Why the Library of Congress Is Blocking Wikileaks « Library of Congress Blog. The news media are reporting today, accurately, that the Library of Congress is blocking access to the Wikileaks site across its computer systems, including those for use by patrons in the reading rooms. I wanted to provide here the same statement we’ve been giving to reporters and patrons who are asking about it: “The Library decided to block Wikileaks because applicable law obligates federal agencies to protect classified information.
State Department To Columbia University Students: 'DO NOT Post' WikiLeaks On Facebook, Twitter. UPDATE: On Monday, John H. Coatsworth, the SIPA Dean, reversed the university's earlier position, affirming that students "have a right to discuss and debate any information in the public arena...without fear of adverse consequences. " Wired obtained the email: Freedom of information and expression is a core value of our institution. Thus, SIPA's position is that students have a right to discuss and debate any information in the public arena that they deem relevant to their studies or to their roles as global citizens, and to do so without fear of adverse consequences.
Wikileaks and 21st Century Statecraft ? P U L S E. Have 250,000 leaks sunk the State Department’s ‘Internet Freedom’ policy? By Roy Revie As the fallout of Cablegate continues to consume column inches, gigabytes, and cabinet meetings across the world, the realisation that this is about more than one man, one organization, and one massive leak seems to be slowly sinking in. While some argue that stories and comment focusing on the process of the leak and the fallout for the organisation only distract from the stories contained within the cables themselves, it is clear that this element is as vital (in the short term at least) as the contents of the cables.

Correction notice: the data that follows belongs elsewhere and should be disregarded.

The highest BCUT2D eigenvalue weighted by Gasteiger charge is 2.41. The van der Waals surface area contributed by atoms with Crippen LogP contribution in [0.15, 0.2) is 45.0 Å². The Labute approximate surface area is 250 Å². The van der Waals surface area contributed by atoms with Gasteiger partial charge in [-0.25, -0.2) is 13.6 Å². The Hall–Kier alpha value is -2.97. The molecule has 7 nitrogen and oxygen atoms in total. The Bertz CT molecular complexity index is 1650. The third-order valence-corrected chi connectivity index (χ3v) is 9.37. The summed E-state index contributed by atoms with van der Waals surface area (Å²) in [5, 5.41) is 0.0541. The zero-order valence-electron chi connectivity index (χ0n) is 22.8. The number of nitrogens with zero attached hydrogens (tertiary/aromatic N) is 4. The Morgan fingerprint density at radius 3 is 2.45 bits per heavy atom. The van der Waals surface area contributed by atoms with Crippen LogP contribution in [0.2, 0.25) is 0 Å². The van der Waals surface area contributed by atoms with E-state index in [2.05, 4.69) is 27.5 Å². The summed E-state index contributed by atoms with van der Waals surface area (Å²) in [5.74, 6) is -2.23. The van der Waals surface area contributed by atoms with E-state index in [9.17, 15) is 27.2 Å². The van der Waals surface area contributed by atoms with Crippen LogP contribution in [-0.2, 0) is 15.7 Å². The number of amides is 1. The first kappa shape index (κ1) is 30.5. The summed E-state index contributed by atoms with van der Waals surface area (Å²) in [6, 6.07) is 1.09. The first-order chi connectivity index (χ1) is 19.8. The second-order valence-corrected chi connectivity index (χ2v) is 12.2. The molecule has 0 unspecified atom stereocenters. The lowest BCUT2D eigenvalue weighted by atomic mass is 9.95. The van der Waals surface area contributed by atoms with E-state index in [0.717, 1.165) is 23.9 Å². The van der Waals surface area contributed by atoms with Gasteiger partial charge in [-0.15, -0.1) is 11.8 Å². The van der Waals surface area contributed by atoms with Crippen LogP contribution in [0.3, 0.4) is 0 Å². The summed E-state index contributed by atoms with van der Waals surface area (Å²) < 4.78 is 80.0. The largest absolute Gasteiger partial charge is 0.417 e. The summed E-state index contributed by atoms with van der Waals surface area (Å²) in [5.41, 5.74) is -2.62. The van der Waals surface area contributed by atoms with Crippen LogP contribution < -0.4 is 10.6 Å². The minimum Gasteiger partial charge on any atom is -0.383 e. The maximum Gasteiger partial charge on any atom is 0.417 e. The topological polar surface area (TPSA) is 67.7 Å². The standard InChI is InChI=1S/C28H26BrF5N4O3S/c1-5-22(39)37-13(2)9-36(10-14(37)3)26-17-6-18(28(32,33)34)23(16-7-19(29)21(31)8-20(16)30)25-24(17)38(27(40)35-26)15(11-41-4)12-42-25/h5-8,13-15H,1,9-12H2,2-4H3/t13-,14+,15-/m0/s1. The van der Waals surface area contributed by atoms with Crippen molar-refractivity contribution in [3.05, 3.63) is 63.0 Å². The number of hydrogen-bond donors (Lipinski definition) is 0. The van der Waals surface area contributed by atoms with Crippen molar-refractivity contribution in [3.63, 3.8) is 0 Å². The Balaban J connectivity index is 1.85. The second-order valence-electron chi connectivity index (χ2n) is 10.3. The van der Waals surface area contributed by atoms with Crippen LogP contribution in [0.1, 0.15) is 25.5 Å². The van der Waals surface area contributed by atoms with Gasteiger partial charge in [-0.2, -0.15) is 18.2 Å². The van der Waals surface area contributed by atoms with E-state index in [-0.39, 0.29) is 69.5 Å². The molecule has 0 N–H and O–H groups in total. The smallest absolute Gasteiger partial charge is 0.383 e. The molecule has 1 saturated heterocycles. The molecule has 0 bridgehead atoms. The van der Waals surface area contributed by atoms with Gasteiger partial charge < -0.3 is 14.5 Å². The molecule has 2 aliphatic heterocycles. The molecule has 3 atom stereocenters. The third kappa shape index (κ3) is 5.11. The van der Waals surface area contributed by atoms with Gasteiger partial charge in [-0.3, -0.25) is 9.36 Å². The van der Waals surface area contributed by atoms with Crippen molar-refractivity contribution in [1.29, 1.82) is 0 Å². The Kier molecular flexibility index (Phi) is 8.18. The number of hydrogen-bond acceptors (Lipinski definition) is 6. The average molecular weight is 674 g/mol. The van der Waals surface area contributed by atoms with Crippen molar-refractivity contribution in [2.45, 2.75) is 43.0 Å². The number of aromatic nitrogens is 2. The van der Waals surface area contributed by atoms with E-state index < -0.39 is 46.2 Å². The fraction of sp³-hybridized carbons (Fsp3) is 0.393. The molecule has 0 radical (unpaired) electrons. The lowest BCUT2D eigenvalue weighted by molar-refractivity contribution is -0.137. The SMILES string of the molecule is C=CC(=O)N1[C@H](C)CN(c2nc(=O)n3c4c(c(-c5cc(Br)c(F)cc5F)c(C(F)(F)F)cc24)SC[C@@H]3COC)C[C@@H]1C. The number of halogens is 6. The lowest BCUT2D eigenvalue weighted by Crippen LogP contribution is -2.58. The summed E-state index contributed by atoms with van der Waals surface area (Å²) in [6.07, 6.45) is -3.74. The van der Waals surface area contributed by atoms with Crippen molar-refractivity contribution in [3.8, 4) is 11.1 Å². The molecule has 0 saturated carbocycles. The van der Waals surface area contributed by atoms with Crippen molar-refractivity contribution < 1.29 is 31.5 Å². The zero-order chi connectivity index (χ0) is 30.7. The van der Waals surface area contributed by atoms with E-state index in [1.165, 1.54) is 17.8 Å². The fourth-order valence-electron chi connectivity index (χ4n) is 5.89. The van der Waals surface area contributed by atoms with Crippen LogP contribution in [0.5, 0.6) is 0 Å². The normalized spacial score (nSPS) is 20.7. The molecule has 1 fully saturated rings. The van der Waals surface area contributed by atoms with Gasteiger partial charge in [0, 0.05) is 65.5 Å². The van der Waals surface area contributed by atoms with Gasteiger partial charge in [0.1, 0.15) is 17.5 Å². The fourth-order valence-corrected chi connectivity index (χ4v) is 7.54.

Everyone at Le Web is Wrong: Wikileaks Should be Condemned not Celebrated. Le Web. I’m still unclear on the unique selling point of Europe’s “leading technology conference”, and yet here I am, for the third year in a row, hanging out in a snow-bound venue four hundred miles from the centre of Paris, watching a succession of American entrepreneurs being interviewed – in English – by journalists who have flown in specially from California.
I’ll say this, though: the food is good this year – really good. Now, having satisfied my annual obligation to be snarky about Le Web, I’m free to talk about what passes for the big story of the conference, and indeed the biggest story of the world right now. Wikileaks. Specifically, the continuing DOS attacks against companies who are perceived as enemies of Wikileaks. Wikileaks: la première Infowar a commencé. Make stories - storify.com. Assange Accuser Worked with US-Funded, CIA-Tied Anti-Castro Group. Wikileaks : lire les mémos diplomatiques. Wikileaks / [state logs]